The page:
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Individual differences |
Methods | Statistics | Clinical | Educational | Industrial | Professional items | World psychology |
Foot-in-the-door technique, also known as the Foot-in-the-door phenomenon, is a persuasion method. In it, the persuader does something small in order to catch the target's interest, before moving on to what he really wants. This may be a small, insignificant offer which the receiving party cannot logically refuse. After the receiving party has accepted the offer, the offeror proposes another, but more significant offer. Because the receiving party has already accepted the smaller offer from the offeror in the past, he will be more inclined to accept the second offer than from someone he had just met. A related trick is the Bait and switch.
The term refers to the stereotype of a pushy door to door salesman inserting his foot in someone's front door so they become unable to close it and terminate the conversation, without actually invading their home. But as this refers to a non-salesmans term the "Foot in the Door" can also refer to doing or saying something that would persuade the "Consumer" to open up to what you were selling.
Modern examples of metaphorical 'foot-in-the-door' practice include not only traditional sales techniques, but can also include the practice of charities mass-mailing small free gifts (such as pens) to recipients in the hope of persuading them to open the letter and consider donating money, rather than simply throwing the letter in the wastebasket. Cults are also said to employ this technique, with the 'foot in the door' being a casual conversation on the subject of philosophy, or a group meeting, which does not immediately resemble the target's idea of a cult.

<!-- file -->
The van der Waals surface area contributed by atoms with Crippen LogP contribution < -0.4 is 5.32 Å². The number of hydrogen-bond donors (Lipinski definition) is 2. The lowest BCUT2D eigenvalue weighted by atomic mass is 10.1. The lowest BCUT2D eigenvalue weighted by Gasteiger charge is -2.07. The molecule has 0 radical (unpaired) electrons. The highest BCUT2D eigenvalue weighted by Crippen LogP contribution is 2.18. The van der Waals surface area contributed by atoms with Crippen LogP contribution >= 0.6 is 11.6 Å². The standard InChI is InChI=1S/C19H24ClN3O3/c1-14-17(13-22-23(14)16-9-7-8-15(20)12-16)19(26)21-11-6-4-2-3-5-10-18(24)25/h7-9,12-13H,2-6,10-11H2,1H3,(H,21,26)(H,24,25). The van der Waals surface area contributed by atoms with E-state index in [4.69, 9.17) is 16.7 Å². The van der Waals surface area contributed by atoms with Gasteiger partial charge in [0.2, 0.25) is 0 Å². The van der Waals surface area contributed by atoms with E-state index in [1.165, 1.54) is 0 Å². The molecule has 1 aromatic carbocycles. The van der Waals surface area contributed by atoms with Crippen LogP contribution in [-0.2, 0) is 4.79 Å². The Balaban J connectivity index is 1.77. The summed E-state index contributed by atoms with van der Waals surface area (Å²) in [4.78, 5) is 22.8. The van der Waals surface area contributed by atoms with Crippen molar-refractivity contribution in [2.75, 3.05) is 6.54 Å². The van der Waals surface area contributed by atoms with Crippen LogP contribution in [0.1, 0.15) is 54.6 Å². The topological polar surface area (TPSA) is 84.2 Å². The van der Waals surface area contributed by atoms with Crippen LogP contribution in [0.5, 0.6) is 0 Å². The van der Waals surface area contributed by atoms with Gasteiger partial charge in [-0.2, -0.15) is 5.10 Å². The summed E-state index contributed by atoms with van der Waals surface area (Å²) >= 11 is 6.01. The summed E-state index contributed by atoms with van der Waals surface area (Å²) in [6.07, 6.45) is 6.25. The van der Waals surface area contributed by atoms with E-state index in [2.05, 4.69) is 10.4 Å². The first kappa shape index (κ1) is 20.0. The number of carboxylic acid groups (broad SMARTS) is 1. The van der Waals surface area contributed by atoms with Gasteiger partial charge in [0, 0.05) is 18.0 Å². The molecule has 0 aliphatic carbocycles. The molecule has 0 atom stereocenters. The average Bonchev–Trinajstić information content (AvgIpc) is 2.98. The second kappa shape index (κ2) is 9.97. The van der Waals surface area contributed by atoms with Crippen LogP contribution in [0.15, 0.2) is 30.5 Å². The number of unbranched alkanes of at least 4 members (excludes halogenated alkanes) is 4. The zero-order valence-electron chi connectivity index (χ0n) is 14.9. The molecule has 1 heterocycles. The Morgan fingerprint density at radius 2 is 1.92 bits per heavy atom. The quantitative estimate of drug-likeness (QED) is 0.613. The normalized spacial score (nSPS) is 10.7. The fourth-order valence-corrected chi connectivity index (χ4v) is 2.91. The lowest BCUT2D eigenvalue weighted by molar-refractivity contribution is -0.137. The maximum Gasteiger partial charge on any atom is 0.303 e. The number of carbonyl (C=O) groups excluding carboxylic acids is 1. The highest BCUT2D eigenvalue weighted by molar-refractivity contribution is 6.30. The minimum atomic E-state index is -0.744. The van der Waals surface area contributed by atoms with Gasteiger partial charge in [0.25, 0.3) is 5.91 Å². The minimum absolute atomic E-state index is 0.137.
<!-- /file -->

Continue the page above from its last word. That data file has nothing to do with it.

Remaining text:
An episode of the BBC thriller series Hustle featured the foot-in-the-door technique as applied to con tricks: a conman offers a businessman a supposedly low-risk, high-return investment involving a relatively small amount of money. After receiving the mark's money, the conman waits for a few days before handing him a much larger amount of money back, claiming that the investment has paid off: the "return" is in fact the conman's own capital, temporarily sacrificed. He then later returns with the prospect of a similar investment, involving far more money. When he receives this money, he flees.
The film The Sting, starring Paul Newman and Robert Redford, also employs this technique. In order to get a high rolling underworld boss to bet half a million dollars, they allow him to win sixteen thousand dollars at first - gaining his trust.